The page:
Does a good story help you in crises? The story of Uber might have some answers

Photo credit: http://www.recode.net/2017/2/28/14772416/uber-ceo-travis-kalanick-apology-driver

Uber and storytelling

Uber has struggled through multiple controversies; the company has been many times in the spotlight and faced crises. Communication at Uber is not a fire drill, though; it is not just a tool for managing reputation. Communication is what their business is based on, it is their foundation stone.  Uber biggest asset is their storytelling skills and how they persuade people to change their lives. To get into a car with a stranger and not to use those yellow cabs in New York which are so part of the New Yorkers’ identity. Uber is about change, it generates difficult situations but always the big picture what matters, and when having such a mission well-told (science also approves), most crises are temporally.

Uber and its crises

The company was born in 2009 in San Francisco and by 2015 it has spread to most major cities in the world. A couple of examples that happened to Uber on this path:  a manager and his team were caught ordering a significant number of rides from their competitor and then cancelling it (2013), it was discovered that Uber could spy on their consumers by reporting their location information (2014), their drivers assaulted their customers, which questioned the company’s background check policy (for example in 2014). This year, so far they had the crisis of #deleteuber; a lawsuit from Alphabet Inc, which accuses Uber of stealing designs for technology; a video that showed the CEO, Kalanick berating a Uber driver who had complained about cuts to rates paid to drivers; former Uber employee published a blog post describing a workplace where sexual harassment was common, and finally a conflict with local legislators regarding the permit to test self-driving cars on the streets of California.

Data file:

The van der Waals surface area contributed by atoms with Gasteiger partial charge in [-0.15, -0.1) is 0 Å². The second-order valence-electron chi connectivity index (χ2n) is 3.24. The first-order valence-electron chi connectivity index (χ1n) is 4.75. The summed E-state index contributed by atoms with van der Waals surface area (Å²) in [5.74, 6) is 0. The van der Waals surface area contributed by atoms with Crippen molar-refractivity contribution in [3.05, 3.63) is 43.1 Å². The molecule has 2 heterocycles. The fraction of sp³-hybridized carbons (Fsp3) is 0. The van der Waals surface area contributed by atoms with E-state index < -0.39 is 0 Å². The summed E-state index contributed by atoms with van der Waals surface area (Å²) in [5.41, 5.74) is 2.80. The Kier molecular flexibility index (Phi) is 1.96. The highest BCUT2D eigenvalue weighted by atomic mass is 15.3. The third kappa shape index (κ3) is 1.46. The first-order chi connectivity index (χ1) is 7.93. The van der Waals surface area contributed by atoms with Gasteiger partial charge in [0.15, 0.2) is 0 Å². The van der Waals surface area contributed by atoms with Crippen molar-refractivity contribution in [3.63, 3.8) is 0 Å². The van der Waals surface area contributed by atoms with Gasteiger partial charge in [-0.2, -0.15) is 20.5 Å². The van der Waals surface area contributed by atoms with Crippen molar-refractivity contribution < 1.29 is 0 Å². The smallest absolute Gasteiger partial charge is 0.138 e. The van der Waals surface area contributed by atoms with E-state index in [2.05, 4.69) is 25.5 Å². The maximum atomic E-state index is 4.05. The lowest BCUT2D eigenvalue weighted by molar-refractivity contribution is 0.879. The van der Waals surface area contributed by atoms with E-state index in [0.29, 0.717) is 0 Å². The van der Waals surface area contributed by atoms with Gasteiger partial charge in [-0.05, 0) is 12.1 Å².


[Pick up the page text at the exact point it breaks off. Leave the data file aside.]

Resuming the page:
How is this handled well?

Many worry – including this blogpost – that Uber has a difficult time to keep their reputation and unable to manage their communication in the time of these crises, and the importance of appropriate crisis management is emphasised in research, as well.

Here is when focusing on the big picture comes in. Uber gives stories to humans on humans. It persuades people on things that were unimaginable before.  Kalanick is an”extroverted storyteller, capable of positioning their companies in the context of dramatic progress for humanity and recruiting not only armies of engineers but drivers, hosts, lobbyists, and lawmakers to their cause.” says Brad Stone, journalist. Uber keeps emphasizing the human stories about their drives and communities and they do a lot to keep good relations with the ‘relevant’ politicians, which is also proven by papers that good Public Affairs is crucial. In 2014, before that legislation that would have cap the growth of Uber in NY, the company used digital storytelling on its app to incite its costumers to speak up against the bill; used (television) ads that focused on the human interest stories of their drivers and gave birth to grassroots activation.

Several events show how Uber already moved on and even profited from their crises with their communication that simply out weights these issues.  I believe the way they use storytelling to communicate their mission and use stories with human interest that will help them to make these crises quieter and then just pass away.

 

 

About the author: Timea studies Communications at the University of Amsterdam. She has been biking a lot since moving to the Netherlands and enjoys public speaking.

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